At some point, almost by stealth, the middle of the Valley became a food destination. Eight years ago, there was little to eat in the densely stacked blocks that surround the intersection of Ann Street and Brunswick Street Mall – you’d have to head down to the Chinese, Vietnamese and Malaysian restaurants on Wickham Street for a decent feed.

But then came Longtime and Fat Dumpling. And Ben’s Burgers and Lucky Egg and The Apo and Umami and Bird’s Nest. And then Little Valley and Joy. Not everything stuck – The Apo, for example, despite the talent involved – but slowly, a precinct best known for its cocktail bars and clubs also become a high-density restaurant spot.

“When I was heading out when I was younger, you wouldn’t even get to the Valley until 1am,” Sam Holman says. “Now there’s this massive shift since the foodie places moved in to going and having dinner at 9pm or 10pm or 11pm and going for a drink somewhere after at 12am.”

Holman and Samantha Fitzpatrick have had front-row seats to watch the transformation. Holman is the former owner of The New Black and Fitzpatrick continues to operate Cakes & Shit out of the back of the same tenancy on the corner of Bakery Lane and Ann Street. They’re embedded in the trio of lanes – Bakery, Wynn and California – that across a couple of blocks form a framework of small restaurants, cafes and bars.

“It’s really vibrant,” Fitzpatrick says. “The number of quality food tenancies popping up in the laneways is really exciting.”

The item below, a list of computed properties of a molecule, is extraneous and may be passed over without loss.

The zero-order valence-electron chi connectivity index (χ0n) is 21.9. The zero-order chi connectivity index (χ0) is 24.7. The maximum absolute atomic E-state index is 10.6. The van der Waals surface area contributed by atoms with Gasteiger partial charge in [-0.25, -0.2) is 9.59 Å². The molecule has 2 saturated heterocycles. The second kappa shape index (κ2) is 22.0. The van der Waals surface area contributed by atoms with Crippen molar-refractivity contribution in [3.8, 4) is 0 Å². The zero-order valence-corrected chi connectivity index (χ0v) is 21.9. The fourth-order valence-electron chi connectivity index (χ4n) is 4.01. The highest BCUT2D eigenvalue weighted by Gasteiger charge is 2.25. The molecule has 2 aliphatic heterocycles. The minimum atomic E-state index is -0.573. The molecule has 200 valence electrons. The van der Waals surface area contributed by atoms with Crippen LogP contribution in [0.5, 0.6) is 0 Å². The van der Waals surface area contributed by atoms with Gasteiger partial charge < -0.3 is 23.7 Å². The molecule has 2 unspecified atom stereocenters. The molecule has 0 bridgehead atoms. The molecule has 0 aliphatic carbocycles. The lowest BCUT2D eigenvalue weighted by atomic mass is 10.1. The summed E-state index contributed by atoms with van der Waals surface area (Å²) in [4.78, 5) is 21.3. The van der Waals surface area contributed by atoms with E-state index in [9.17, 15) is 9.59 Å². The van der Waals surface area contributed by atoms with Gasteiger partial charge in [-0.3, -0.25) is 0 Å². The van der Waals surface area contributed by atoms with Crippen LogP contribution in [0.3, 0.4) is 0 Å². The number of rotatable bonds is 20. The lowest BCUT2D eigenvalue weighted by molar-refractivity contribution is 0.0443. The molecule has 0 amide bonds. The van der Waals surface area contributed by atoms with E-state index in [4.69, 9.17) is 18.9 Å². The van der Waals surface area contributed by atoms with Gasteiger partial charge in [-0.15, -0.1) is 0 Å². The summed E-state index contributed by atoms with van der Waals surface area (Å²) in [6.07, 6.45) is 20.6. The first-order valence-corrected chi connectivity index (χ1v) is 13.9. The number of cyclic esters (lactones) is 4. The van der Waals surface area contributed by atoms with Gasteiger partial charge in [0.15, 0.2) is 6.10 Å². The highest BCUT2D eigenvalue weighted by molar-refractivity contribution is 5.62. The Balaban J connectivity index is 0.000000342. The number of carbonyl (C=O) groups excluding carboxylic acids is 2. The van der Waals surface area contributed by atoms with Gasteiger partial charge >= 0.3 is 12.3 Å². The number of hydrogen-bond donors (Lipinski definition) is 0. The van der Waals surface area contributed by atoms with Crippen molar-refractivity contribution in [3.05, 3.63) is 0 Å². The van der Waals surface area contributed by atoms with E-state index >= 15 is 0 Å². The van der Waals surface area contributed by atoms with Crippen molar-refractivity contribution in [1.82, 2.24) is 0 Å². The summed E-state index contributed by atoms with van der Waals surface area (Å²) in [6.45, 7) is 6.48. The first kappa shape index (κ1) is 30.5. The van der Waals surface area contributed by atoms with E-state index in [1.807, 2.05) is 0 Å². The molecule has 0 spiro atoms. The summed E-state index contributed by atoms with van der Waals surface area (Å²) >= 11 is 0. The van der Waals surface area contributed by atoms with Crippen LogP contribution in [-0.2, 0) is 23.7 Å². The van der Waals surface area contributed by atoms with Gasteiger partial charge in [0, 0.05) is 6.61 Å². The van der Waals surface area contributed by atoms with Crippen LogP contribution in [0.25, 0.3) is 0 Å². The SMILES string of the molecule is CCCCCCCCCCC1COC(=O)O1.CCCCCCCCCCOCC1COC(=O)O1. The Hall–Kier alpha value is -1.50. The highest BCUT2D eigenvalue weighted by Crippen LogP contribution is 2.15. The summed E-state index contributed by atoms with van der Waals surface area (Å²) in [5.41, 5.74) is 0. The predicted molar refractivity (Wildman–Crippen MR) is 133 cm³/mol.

Hence Holman and Fitzpatrick’s decision to take over the beautiful old two-storey tenancy across the lane from Cakes & Shit and turn it into Uh Oh Spaghettio, a late-night, music-fuelled pasta joint. Home to numerous venues over the past five years, most notably The Apo from 2016 to 2018, Holman and Fitzpatrick are keeping Uh Oh Spaghettio simple with a menu of $15 house-made pastas served until 2am on Friday and Saturday nights.

It’s nothing fancy – just good food with a twist served at a good price. You might eat a pepperberry cacio e pepe, a pork and veal pappardelle bolognaise, or a Peroni-infused mac’n’cheese with anchovy gremolata and fermented honey ricotta.

“We’ll have flat-rate pastas at $15 with six varieties that we’re going to do until early in the morning to bring that same vibe where people don’t need to think too much about budget,” Holman says. “They can walk in and just decide to what to eat.

“It’s in a part of the Valley where people want to eat after gigs and so on. And it’s fun in nature, it doesn’t take itself too seriously. We wanted to focus on that quick, fun bubbly vibe and pasta hit the mark.”

The drinks list will also be relatively evenly priced and revolve around natural wines served by the glass, half carafe and bottle, craft beers on tap, and an approachable cocktail menu.

For the fit-out, Holman and Fitzpatrick are complementing the old 19th-century apothecary’s beautiful heritage brick with giant art and a liberal application of neon. The kitchen will be much the same as the venue’s Apo days, but for the addition of a glass-enclosed pasta room.

“We’ve tried to bring in marble and neon and concrete and wrought iron wherever we can,” Holman says. “And light it up with different tones of blue so we can get that fun feel.”

“Music will play a big part,” Fitzpatrick adds. “We’re open until 3am on Friday and Saturday at this point. We’re going to have a DJ playing 9pm to 2am.”

It will be the second late-night pasta joint to open in the Valley in as many months, after Eterna took over the old Longtime space in late July. But Holman and Fitzpatrick are envisioning a much-more freewheeling, bar-forward affair, and it will serve food later into the night.

“We’re really conscious of not being a restaurant,” Holman says. “We want it to be a bar … but you can still get pasta until 2am.”

Uh Oh Spaghettio will open in late September.